I could go on, but I’d better stop before I wind up with a 380-page mess. Long story short, wouldn’t recommend the book and I am now questioning my impression of every book that I read before the age of 30.


Content and Ideas 3/5: The ideas and plot are original and have a lot of potential, but Moore is frustratingly uninterested in developing them beyond a certain point. Moore seems to believe that it is more entertaining for Charlie to be eternally confused than for the audience to understand what is happening. That’s probably true for many, but not for me. For example, I still don’t understand precisely what Sophie is.

Organization 2/5: The ratio of standalone jokes and witty observations to plot movement is way out of proportion. The book will stop dead to explain how a beta male invented fire and an alpha male invented the third degree burn. If the book was about being a beta male maybe it shouldn’t also have been about grief and death. All of these asides are contradictory and take away from the book as a whole.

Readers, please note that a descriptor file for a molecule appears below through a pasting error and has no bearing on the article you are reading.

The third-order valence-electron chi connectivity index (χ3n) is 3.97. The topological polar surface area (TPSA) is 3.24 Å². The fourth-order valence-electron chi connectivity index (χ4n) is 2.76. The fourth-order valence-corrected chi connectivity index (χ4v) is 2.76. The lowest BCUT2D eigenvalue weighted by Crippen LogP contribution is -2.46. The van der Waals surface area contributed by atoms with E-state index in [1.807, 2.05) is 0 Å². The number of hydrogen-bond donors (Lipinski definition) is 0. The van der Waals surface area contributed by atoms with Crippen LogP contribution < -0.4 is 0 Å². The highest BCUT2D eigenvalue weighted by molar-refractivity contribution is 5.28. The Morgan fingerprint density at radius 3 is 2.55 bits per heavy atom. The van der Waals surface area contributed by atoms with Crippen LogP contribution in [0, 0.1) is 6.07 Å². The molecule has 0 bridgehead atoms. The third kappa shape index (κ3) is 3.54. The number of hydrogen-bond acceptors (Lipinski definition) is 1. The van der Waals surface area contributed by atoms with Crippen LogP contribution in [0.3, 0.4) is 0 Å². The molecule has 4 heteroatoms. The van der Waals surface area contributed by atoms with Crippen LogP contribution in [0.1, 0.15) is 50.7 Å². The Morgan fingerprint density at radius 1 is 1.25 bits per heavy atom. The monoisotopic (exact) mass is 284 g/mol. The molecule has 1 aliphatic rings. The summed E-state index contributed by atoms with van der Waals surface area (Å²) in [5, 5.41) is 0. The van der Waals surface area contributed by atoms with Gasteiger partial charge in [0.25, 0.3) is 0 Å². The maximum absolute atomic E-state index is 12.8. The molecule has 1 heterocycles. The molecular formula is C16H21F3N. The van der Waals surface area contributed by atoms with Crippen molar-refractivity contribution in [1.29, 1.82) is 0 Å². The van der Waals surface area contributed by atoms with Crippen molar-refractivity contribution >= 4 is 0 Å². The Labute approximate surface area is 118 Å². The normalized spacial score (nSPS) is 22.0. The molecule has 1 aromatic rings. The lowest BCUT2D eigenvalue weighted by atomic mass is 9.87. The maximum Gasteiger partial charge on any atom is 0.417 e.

Use of Language 3/5: I am begrudgingly giving this a 3, but I wanted to go lower. I really don’t like how all of the characters devolve into sarcastic zingers until it’s time to be sad again. I decided to leave it at a 3 because Moore has developed a unique style that is effective when the content is worth reading.

Personal Preference 2/5: I can understand it’s appeal to others. It appealed to me at one point in my life. But I didn’t find it funny at age 35 and in 2023 and I’m not sure which number is more relevant to why I don’t like it anymore, but I lean toward the former. I think the immaturity of the humor has more to do with me not responding to it than society having changed.

Recommendation Strength 2/5: Honestly, the over reliance on misogyny and racial stereotypes make this a tough sell. There are those who would be willing to look past that for a good story, but I’m also not sure the story is worth it.


I co-host the Words About Books podcast with my writing partner Nate.

Leave a Reply

Your email address will not be published. Required fields are marked *

Post comment

This site uses Akismet to reduce spam. Learn how your comment data is processed.